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Road safety organisations push for autonomous braking as standard

September 28, 2017 | By | In News
Embargoed to 0001 Thursday July 6 File photo dated 26/10/09 of traffic on a motorway. Personal injury payouts 17 times higher than in some other European countries are forcing up the cost of UK motor insurance, a study has found.

Road safety organisation IAM RoadSmart is leading the push for autonomous braking to become standard on all new cars.

The organisation has collaborated with Thatcham Research, the RAC and British Vehicle Leasing and Rental Association (BVRLA).

The companies are highlighting the importance of autonomous emergency braking (AEB) and how it could help reduce the number of deaths on the road if implemented as standard on all new cars.

Figures show that the technology could reduce road deaths by 1,100 per year, while a staggering 122,860 casualties could be avoided.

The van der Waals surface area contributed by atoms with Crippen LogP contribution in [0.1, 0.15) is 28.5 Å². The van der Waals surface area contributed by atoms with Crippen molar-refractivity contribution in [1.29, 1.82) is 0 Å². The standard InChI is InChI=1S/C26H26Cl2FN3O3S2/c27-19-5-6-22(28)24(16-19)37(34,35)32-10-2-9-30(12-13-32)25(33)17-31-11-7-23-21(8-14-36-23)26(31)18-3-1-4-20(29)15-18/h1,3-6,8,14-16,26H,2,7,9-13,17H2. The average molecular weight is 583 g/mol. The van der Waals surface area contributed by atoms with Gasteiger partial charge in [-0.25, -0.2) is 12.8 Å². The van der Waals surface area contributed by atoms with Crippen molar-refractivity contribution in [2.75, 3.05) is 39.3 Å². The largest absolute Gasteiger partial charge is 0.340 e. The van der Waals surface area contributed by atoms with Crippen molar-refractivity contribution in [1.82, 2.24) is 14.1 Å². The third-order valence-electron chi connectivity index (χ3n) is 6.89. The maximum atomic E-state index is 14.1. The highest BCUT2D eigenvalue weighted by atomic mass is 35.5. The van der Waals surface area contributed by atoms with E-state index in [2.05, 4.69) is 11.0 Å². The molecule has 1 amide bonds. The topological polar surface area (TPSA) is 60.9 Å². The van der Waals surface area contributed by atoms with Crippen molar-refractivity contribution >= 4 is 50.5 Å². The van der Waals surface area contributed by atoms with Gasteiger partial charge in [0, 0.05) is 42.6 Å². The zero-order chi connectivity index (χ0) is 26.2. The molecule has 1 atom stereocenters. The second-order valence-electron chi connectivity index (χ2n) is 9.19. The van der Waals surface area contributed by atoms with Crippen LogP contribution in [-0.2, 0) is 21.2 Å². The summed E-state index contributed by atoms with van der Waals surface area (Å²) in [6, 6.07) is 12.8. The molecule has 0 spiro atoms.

CEO of IAM Roadsmart Sarah Sillars said: “Road safety is a shared responsibility and if individuals and fleets ensure their new cars are fitted with AEB we can all make a contribution to safer roads for vulnerable users now.”

Also commenting is RAC chief engineer David Brizley, who said: “AEB has been demonstrated to reduce the number and severity of accidents, and can therefore contribute to a further reduction in casualties on UK roads.

“It will be fitted as standard on new vehicles from the early 2020s but until then, the RAC is encouraging members and indeed all purchasers of new vehicles to select models fitted with pedestrian and cyclist AEB.

“By choosing vehicles fitted with pedestrian and cyclist sensing AEB and rated as five stars for safety by EuroNCAP, drivers can be confident that they are doing their bit to keep our roads among the safest in the world.”

Also sitting within the coalition are experts on car and road design, as well as experts in driver training and human behaviour. Each company has provided statistics to help back the campaign. One of the most important points made is the fact AEB is not overly expensive and can cost as little as £200.

And as Thatcham Research CEO Peter Shaw points out, “safety should be a deal-breaker, not a nice to have”.

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